It must be hard to follow up the McLaren F1—a car with the most iconic three-seater arrangement with a literal gold-plated engine compartment—but Gordon Murray is giving it a shot. The $US2.6 ($4) million GMA T.50 celebrates Murray’s 50 years designing cars, and it’s bringing a giant fan mounted to its butt to the party.
This is our first good look at the T.50, and it’s a glory shot render of the rear-end design treatment showing off all the real estate that massive cooling fan takes up.
The car copies the trident seating layout of the F1, and the rest of the car is surprisingly old-world as well, with Murray going so far as to tell Car And Driver the T.50 sets out to be the “last great analogue supercar.”
Murray’s definition of “analogue” is a four-litre naturally-aspirated V12 gloriously linked to a six-speed manual transmission, with a claimed peak output of around 700 horsepower revving to a whopping 12,000 rpm in one of the two engine settings. From Car And Driver:
There will also be two engine modes: one that moves torque lower down, and, as Murray put it, “runs out at what we call Ferrari revs, so around 9500 rpm.” Murray says the more aggressive setting is “the one for when you say to your mate, ‘Do you want to hear 12,000 rpm going through the tunnel?’ “
Cosworth’s work on the engine is said to be totally different from the naturally-aspirated V12 it has going in the Aston Martin Valkyrie, and has resulted in a powerplant Murray claims is 60 kilograms lighter than the powerplant of the McLaren F1.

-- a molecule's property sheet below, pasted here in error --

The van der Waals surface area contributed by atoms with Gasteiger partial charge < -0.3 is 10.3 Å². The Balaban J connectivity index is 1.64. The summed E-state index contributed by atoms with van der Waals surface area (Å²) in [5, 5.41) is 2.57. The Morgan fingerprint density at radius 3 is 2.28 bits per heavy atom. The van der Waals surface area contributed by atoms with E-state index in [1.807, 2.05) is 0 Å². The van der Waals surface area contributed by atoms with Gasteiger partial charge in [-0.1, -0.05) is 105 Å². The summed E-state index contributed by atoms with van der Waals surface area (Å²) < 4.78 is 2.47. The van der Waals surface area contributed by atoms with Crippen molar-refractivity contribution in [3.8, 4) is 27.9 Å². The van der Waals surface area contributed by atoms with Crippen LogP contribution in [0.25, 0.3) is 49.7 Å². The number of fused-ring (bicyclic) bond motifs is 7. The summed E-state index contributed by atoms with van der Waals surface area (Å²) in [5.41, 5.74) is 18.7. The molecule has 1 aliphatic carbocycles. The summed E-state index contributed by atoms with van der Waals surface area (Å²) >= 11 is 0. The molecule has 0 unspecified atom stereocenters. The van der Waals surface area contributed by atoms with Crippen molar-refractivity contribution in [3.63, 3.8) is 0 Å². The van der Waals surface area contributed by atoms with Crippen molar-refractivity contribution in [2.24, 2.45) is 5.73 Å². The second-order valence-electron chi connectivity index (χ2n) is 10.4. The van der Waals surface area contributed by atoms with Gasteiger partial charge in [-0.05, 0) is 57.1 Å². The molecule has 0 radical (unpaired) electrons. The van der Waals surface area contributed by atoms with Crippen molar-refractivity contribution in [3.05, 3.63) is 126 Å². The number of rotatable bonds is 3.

So then what’s the fan for? Inspired by Murray’s own 1978 BT46B Formula One “fan car” with a similar setup, it’s for d0wnforce. And cooling. But also downforce. As much of it as you want:
“Normally, diffuser air won’t follow anything more than a gradient of about 7.5 degrees. It just separates, so your diffuser shape has to be gentle,” Murray explained. “Every designer on the planet would love to have a very aggressive diffuser like this, but the air will just say ‘No, thanks,’ and you end up with a pool of stagnant air where the diffuser has stalled, and the flow will just do its usual thing.”
The electric fan is used to suck the dirty air from this disrupted boundary layer away from the top of the diffuser. “Once that’s out of the way, the air has to follow the surface,” Murray said. “At lower speeds you can generate much more downforce because the fan does the work. It’s not literally sucking the car down, but it is creating a much more efficient diffuser.”
The T.50’s is a 48-volt electric fan, so less powerful than the old F1 car design, but will still get the job done with three modes; auto adjusts fan speed to shift downforce on the car automatically, high downforce mode increases downforce overall by about 30 per cent, and the automatic braking mode applies full downforce to help bring the car to a stop a claimed 30-feet shorter from 150 mph (240 kph) than without it. I hope this sounds like the reverse thrusters when a plane lands. The fan also creates a “virtual longtail” at speed, reducing drag by about 10 per cent, claims Murray.
Murray claims the customers he sought for the 100 road-legal versions of the T.50 mostly demanded a manual when offered a paddle-shift, and so far only one customer had an issue with the six-speed. There’s also plans for 25 track versions with a sequential gearbox.
The car is set to cost around $US2.6 ($4) million and deliveries should begin in 2022. American cars have to enter the country under “show and display” restrictions. Murray, when complaining about the skyrocketing price of original McLaren F1s, said he hopes the T.50 offers buyers something they’re more comfortable thrashing to death. Check out the full conversation over at Car And Driver.
Since this fan is more for the diffuser and less about literally sucking the car to the ground, I wonder if it fixes the issue with rocks. You know, how older cars that used fans for downforce used to launch rocks out behind them?